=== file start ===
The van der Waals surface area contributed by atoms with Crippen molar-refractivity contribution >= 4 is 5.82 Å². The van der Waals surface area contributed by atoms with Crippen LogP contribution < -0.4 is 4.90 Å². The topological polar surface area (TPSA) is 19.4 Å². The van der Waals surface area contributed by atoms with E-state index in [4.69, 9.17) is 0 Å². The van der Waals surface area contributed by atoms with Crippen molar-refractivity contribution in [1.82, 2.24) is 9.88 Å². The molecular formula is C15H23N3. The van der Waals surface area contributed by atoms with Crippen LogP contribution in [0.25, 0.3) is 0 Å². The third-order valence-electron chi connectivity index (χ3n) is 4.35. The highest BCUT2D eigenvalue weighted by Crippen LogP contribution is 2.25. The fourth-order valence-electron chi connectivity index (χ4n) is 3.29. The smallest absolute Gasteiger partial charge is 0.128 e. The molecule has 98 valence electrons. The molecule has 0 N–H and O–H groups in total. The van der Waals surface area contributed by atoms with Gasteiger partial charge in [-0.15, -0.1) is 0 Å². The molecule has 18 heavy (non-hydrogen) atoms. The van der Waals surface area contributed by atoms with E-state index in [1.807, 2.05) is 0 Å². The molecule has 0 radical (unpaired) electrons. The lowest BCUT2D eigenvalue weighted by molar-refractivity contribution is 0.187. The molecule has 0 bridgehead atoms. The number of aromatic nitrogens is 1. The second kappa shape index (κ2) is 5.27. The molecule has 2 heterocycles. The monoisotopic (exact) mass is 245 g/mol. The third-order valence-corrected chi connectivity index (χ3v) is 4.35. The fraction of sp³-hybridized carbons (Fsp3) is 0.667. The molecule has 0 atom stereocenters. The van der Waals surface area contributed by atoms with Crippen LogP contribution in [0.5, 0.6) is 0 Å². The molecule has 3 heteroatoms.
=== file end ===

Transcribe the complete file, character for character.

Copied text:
The van der Waals surface area contributed by atoms with Crippen molar-refractivity contribution >= 4 is 5.82 Å². The van der Waals surface area contributed by atoms with Crippen LogP contribution < -0.4 is 4.90 Å². The topological polar surface area (TPSA) is 19.4 Å². The van der Waals surface area contributed by atoms with E-state index in [4.69, 9.17) is 0 Å². The van der Waals surface area contributed by atoms with Crippen molar-refractivity contribution in [1.82, 2.24) is 9.88 Å². The molecular formula is C15H23N3. The van der Waals surface area contributed by atoms with Crippen LogP contribution in [0.25, 0.3) is 0 Å². The third-order valence-electron chi connectivity index (χ3n) is 4.35. The highest BCUT2D eigenvalue weighted by Crippen LogP contribution is 2.25. The fourth-order valence-electron chi connectivity index (χ4n) is 3.29. The smallest absolute Gasteiger partial charge is 0.128 e. The molecule has 98 valence electrons. The molecule has 0 N–H and O–H groups in total. The van der Waals surface area contributed by atoms with Gasteiger partial charge in [-0.15, -0.1) is 0 Å². The molecule has 18 heavy (non-hydrogen) atoms. The van der Waals surface area contributed by atoms with E-state index in [1.807, 2.05) is 0 Å². The molecule has 0 radical (unpaired) electrons. The lowest BCUT2D eigenvalue weighted by molar-refractivity contribution is 0.187. The molecule has 0 bridgehead atoms. The number of aromatic nitrogens is 1. The second kappa shape index (κ2) is 5.27. The molecule has 2 heterocycles. The monoisotopic (exact) mass is 245 g/mol. The third-order valence-corrected chi connectivity index (χ3v) is 4.35. The fraction of sp³-hybridized carbons (Fsp3) is 0.667. The molecule has 0 atom stereocenters. The van der Waals surface area contributed by atoms with Crippen LogP contribution in [0.5, 0.6) is 0 Å². The molecule has 3 heteroatoms.